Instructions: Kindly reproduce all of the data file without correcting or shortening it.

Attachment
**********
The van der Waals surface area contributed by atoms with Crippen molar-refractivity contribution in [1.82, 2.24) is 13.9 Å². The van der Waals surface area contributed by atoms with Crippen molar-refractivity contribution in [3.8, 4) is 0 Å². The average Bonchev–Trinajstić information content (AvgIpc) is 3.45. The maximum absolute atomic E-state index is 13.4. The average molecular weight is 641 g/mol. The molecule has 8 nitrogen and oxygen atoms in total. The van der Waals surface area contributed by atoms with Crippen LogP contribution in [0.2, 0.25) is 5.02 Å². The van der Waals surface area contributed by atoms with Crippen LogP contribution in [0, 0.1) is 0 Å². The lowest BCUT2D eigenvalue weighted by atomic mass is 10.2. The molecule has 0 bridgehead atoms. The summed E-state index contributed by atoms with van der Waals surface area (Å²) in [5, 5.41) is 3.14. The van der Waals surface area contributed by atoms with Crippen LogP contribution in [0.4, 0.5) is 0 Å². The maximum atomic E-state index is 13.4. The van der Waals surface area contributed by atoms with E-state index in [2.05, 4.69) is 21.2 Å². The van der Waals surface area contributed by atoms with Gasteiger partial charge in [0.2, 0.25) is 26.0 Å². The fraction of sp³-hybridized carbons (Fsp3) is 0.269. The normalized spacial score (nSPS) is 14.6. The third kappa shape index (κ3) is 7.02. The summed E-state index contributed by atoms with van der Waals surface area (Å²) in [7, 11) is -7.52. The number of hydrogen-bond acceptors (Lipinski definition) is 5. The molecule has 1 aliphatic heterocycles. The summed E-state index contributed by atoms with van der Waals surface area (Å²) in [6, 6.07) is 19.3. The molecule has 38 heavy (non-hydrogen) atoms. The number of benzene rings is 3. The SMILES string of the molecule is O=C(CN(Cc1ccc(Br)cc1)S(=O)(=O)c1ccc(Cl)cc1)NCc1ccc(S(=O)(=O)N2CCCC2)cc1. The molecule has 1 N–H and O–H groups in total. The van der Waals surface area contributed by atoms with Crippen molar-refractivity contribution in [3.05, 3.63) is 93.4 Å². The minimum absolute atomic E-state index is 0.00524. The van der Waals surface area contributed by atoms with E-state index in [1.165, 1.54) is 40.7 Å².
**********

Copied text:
The van der Waals surface area contributed by atoms with Crippen molar-refractivity contribution in [1.82, 2.24) is 13.9 Å². The van der Waals surface area contributed by atoms with Crippen molar-refractivity contribution in [3.8, 4) is 0 Å². The average Bonchev–Trinajstić information content (AvgIpc) is 3.45. The maximum absolute atomic E-state index is 13.4. The average molecular weight is 641 g/mol. The molecule has 8 nitrogen and oxygen atoms in total. The van der Waals surface area contributed by atoms with Crippen LogP contribution in [0.2, 0.25) is 5.02 Å². The van der Waals surface area contributed by atoms with Crippen LogP contribution in [0, 0.1) is 0 Å². The lowest BCUT2D eigenvalue weighted by atomic mass is 10.2. The molecule has 0 bridgehead atoms. The summed E-state index contributed by atoms with van der Waals surface area (Å²) in [5, 5.41) is 3.14. The van der Waals surface area contributed by atoms with Crippen LogP contribution in [0.4, 0.5) is 0 Å². The maximum atomic E-state index is 13.4. The van der Waals surface area contributed by atoms with E-state index in [2.05, 4.69) is 21.2 Å². The van der Waals surface area contributed by atoms with Gasteiger partial charge in [0.2, 0.25) is 26.0 Å². The fraction of sp³-hybridized carbons (Fsp3) is 0.269. The normalized spacial score (nSPS) is 14.6. The third kappa shape index (κ3) is 7.02. The summed E-state index contributed by atoms with van der Waals surface area (Å²) in [7, 11) is -7.52. The number of hydrogen-bond acceptors (Lipinski definition) is 5. The molecule has 1 aliphatic heterocycles. The summed E-state index contributed by atoms with van der Waals surface area (Å²) in [6, 6.07) is 19.3. The molecule has 38 heavy (non-hydrogen) atoms. The number of benzene rings is 3. The SMILES string of the molecule is O=C(CN(Cc1ccc(Br)cc1)S(=O)(=O)c1ccc(Cl)cc1)NCc1ccc(S(=O)(=O)N2CCCC2)cc1. The molecule has 1 N–H and O–H groups in total. The van der Waals surface area contributed by atoms with Crippen molar-refractivity contribution in [3.05, 3.63) is 93.4 Å². The minimum absolute atomic E-state index is 0.00524. The van der Waals surface area contributed by atoms with E-state index in [1.165, 1.54) is 40.7 Å².